Most people would never have heard of Jacobsbaai (Jacob’s Bay) which was said to be named after a Frenchman Jacques Titius. There is hardly any information about it, but after spending a weekend there I realised just how much of a well-kept secret it really is.
Its best quality is that its nestled in the heart of the South Africa’s West Coast, a rough and relatively untouched part of our coastline. The ever-transforming Atlantic Ocean changes its faces constantly throughout the day, making it almost unpredictable for those wishing to enjoy its waters. And of course the fynbos that covers this region so generously is something to behold especially during South Africa’s spring.
Despite being the small, unassuming neighbour of Saldanha and Paternoster, Jacobsbaai holds its own with not one but a few bays. Hospital Bay, which got its name from ships dropping off their sick in the 1800’s,I s the place to be if you want to swim and catch a tan on the beach. Surfers take a liking to Kwaaibaai, whilst divers and fishermen will love Toothrock and Bamboesbaai. Bird watchers can observe Oystercatchers, cormorants, buzzards, eagles and terns in Smalbaai and Mauritzbaai.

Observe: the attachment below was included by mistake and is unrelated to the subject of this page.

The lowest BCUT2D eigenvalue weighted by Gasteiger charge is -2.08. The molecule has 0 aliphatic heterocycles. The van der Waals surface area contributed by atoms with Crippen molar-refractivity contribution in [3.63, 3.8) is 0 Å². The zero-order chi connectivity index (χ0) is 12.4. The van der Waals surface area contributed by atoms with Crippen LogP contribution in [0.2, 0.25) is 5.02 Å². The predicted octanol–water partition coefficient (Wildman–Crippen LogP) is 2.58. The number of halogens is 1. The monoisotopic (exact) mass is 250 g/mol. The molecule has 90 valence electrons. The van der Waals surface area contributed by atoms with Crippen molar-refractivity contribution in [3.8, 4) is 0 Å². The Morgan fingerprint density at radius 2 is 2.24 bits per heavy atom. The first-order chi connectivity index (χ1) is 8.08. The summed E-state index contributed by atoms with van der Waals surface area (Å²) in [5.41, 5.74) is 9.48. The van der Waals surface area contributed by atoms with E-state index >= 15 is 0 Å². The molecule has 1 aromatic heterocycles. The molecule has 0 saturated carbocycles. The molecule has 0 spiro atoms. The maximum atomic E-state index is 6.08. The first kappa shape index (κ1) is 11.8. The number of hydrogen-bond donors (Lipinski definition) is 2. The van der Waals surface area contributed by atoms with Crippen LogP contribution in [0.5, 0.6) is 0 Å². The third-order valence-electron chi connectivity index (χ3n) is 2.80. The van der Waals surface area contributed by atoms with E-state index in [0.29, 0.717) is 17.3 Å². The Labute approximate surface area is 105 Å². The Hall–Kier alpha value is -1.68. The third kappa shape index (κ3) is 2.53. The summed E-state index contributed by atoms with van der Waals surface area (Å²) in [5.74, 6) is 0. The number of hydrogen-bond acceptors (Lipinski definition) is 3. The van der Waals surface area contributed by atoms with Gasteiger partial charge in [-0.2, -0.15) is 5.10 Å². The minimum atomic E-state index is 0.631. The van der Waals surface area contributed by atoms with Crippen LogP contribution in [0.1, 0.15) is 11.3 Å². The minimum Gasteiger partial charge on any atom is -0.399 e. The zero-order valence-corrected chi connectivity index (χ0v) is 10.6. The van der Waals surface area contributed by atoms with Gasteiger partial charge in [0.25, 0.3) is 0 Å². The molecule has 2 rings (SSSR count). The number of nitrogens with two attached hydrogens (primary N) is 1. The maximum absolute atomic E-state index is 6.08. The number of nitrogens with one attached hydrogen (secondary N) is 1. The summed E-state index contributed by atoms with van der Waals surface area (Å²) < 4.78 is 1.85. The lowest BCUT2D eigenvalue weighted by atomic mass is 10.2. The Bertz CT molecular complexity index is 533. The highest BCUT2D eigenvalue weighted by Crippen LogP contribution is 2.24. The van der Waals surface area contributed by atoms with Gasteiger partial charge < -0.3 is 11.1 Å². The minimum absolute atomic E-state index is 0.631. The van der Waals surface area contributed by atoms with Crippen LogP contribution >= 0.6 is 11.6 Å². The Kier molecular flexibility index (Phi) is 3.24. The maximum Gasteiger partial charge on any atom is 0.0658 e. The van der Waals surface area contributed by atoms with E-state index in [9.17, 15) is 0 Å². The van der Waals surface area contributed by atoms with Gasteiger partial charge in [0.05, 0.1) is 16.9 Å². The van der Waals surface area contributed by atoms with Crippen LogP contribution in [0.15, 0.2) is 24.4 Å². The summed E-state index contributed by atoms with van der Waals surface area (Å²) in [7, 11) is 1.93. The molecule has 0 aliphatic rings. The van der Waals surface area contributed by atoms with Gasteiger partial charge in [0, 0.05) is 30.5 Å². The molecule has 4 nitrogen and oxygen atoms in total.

Peace and quiet have found a comfortable home here and there’s nothing to distract you other than a single restaurant, café, two art studios and raw nature. For me, the weekend unfolded in a friend’s holiday house right on the beach. In the rain, the fynbos seemed to come alive and stand out against the grey of the tumultuous ocean. We braaied on the patio, sat and listened to the call of the birds and watched the sun setting between the heavy clouds.
Just a drive along the gravel road in an old Landrover took us on a trail perfect for a 4×4. As we drove down sandy hills and up craggy inclines we felt miles away from everything else. Succulents and sun-loving fynbos covered the land all around us and every known and again we would reach a small beach with no one but birds to walk along.
In the ‘centre’ of Jacobsbaai were a few moored fishermen’s boats, reminding us that we were in fact in the West Coast. As the sun bathed the white washed houses in a soft glow, I realised that Jacobsbaai’s understated beauty could not be described but truly has to be experienced.